The Heat faced the Bucks on Thursday night before the prime-time matchup on Saturday.
On the second night of a back to back for Milwaukee, Giannis Antetokounmpo and others sat.
With trap game written all over it, the Heat came out slow. But bounced back in the second half to get the win.
Here are my takeaways….
#1: The first half bench scoring going two separate ways.
To begin this game, the Bucks bench scored an immediate 20 points behind the play of Jevon Carter. The Heat’s bench points at that same time stamp: 0. Obviously the options were pretty slim, as the Heat’s bench consisted of Oladipo, Cain, and Robinson, but the offensive process on both sides was staggeringly different. Fluid pull-ups and good threes coming from the Bucks side, as it was a grind for guys like Oladipo to get into a rhythm with the way the Bucks were defending, leading to 1 of 6 shooting for him in that first half. I can’t say I’m very surprised on the offensive side for Miami, but the way they were being shredded defensively was more shocking. The Heat’s rotation tonight had more positive defensive players than not, which is why seeing Carter get so many good looking pull-ups was a rough watch.
#2: Gabe Vincent finding some offensive rhythm.
As I just mentioned Gabe Vincent, it should be mentioned that he was the guy that originally got Miami somewhat on track offensively. He got a spot-up triple to fall off an extra swing, then followed that up with a screen refusal and left handed drive into a floater off the glass. Now that he was feeling it, he ran an isolation to his left and took a step back jumper with his feet on the three-point line: and-1. For one, it was necessary tonight with the Heat’s offense sputtering. On the other hand, it’s good to see Vincent find some type of rhythm. His shooting has pretty much been all over the place this year, and a more stable offensive option is what this team is searching for on nights like this one. His shot profile is the same, yet all he needs is the percentages to level out.
#3: Bam Adebayo trying to beat the Brook Lopez allegations.
Seeing Bam Adebayo back in the Heat lineup was a good sign considering the uncertainties with his wrist injury. Yet while the Heat offense was the definition of “in the mud,” the blueprint quickly became get the ball to Bam in the middle and let him work. He came out early with two quick pull-up mid-range jumpers against Brook Lopez in that deep drop, which is the easy counter to what we saw in the post-season in 2021. That coverage won’t give him nearly as much trouble as it used to with this new go-to jumper unlocked. I did notice some minor tweaks from Milwaukee as early as the first quarter. After those initial jumpers, Lopez began playing the pick and rolls slightly higher. Fast forward to the third quarter, Bam had a sequence where he rose up for a dunk on the roll with Lopez in the deep drop, got the rebound on the other side, then flowed into a pull-up middy over Lopez yet again. With his upgraded skill-set, deep drop no longer scares him.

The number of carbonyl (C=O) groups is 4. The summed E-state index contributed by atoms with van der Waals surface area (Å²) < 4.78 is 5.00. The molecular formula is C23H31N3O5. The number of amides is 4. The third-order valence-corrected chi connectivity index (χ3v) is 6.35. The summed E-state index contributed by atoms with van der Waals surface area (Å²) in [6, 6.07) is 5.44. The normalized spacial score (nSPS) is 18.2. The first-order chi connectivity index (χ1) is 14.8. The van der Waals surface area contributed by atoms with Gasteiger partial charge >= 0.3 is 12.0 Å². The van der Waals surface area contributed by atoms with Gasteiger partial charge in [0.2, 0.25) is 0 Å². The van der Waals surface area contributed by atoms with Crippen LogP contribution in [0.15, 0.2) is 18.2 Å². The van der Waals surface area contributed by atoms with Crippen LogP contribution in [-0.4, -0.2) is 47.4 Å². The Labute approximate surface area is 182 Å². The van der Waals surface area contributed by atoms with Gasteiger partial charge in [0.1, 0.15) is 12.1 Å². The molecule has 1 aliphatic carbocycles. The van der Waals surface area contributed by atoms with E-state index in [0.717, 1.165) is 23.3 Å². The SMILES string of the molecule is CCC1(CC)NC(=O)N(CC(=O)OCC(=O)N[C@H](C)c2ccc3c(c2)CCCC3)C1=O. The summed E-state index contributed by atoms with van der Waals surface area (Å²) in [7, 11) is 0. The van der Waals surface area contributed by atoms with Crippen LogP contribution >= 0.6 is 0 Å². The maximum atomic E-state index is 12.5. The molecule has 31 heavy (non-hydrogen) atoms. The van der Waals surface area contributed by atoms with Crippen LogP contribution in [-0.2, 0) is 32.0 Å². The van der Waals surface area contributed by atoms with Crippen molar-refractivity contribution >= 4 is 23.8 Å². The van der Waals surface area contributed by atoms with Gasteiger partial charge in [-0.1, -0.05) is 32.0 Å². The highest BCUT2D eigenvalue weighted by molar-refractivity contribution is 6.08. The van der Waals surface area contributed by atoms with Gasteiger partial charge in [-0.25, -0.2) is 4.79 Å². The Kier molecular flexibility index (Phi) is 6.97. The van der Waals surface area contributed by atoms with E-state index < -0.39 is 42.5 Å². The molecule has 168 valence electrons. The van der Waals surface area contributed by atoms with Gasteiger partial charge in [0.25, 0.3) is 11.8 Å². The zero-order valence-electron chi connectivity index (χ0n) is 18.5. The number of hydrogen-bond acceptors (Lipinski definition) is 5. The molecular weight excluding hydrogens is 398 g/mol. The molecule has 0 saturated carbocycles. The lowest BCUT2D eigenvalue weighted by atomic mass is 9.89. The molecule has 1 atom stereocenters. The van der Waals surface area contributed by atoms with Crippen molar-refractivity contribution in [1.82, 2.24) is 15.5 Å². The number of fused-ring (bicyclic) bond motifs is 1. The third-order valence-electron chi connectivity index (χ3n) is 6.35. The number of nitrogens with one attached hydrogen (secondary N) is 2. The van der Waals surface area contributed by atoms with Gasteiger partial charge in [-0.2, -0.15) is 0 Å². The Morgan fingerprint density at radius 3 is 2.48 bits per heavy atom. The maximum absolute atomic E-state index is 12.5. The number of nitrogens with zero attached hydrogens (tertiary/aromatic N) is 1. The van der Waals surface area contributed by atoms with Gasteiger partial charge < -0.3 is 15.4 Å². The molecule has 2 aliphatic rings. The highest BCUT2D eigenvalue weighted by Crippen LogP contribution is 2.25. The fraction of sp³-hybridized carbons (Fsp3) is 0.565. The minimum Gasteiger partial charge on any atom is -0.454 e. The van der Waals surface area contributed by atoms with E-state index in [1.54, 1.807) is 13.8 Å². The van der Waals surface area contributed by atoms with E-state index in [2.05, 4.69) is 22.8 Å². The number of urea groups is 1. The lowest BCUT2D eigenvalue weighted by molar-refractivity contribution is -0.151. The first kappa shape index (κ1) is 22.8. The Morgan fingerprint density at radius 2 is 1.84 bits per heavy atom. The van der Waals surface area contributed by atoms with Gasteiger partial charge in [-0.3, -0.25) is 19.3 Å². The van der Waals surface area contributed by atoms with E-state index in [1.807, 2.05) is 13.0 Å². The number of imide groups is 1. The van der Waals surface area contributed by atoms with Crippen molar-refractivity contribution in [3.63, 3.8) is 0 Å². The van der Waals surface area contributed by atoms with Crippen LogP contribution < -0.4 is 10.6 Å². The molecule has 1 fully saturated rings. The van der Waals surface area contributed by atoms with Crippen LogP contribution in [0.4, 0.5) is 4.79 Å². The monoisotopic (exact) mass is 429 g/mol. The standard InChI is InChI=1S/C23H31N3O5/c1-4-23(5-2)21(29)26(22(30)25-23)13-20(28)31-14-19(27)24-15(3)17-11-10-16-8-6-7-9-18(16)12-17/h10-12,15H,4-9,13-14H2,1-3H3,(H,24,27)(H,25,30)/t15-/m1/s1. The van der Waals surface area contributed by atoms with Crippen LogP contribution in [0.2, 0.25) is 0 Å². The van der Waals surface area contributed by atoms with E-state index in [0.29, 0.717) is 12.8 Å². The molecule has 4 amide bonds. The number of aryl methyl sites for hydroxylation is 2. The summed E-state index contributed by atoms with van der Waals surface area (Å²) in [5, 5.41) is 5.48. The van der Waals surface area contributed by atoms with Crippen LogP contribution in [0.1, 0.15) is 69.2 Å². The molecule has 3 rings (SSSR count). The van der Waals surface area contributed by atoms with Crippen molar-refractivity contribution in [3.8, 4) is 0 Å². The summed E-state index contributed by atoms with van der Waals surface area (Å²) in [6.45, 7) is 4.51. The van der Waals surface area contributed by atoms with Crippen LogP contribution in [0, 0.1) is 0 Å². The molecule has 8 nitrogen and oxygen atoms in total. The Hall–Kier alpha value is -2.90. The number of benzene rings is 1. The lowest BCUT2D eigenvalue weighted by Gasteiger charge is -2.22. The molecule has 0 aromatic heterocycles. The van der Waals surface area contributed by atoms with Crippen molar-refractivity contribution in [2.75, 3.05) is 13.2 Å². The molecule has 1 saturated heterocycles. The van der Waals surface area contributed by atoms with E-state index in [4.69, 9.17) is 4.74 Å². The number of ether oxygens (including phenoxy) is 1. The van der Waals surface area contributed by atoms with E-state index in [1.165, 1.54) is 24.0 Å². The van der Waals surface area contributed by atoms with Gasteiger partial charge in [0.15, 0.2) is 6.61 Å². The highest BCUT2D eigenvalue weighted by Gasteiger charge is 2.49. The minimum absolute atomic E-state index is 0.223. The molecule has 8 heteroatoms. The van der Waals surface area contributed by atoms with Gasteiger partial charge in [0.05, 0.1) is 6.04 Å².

#4: The recent offensive blueprint says a lot about Tyler Herro.
From a win against the Thunder to this game tonight, the offense has not been pretty for the Miami Heat. Butler free throw hunting against OKC to Vincent and Adebayo saving in this game against the Bucks. Aside from those components, one thing is clear: Tyler Herro is probably more important to this offense than we even note. We’ve obviously discussed his scoring runs and play-making improvements, but the drop-off has been clear when they’re without him. Simply, it’s just cleaner when he can get them a good looking pull-up at the elbow and force some nail help. That alone opens up the half-court in a way we haven’t seen the last few nights.
#5: What might be the most promising Victor Oladipo sign yet…
As Victor Oladipo walks onto the court to begin the fourth quarter, it was definitely not his best showing as he was 2 for 8 from the field. The shots weren’t falling, the offense was a mess, and the Bucks rim protection was pushing him away from his own offensive base. Yet in the opening possession of the quarter, they forced a turnover, Oladipo scoops it to push pace, and it results in a fancy spin and finish in transition. The following possession, Oladipo runs a high PnR with Bam against that deep drop, and steps into a pull-up triple at the top of the key. Timeout. When I mention the most promising sign, I’m talking about overcoming rough performances. Doesn’t have it going, out of rhythm. He still finds way to battle through and find his groove in a different manner. I didn’t expect this level of impact this soon this season, but I must say the comfort in his own ability is glaring on a night like this.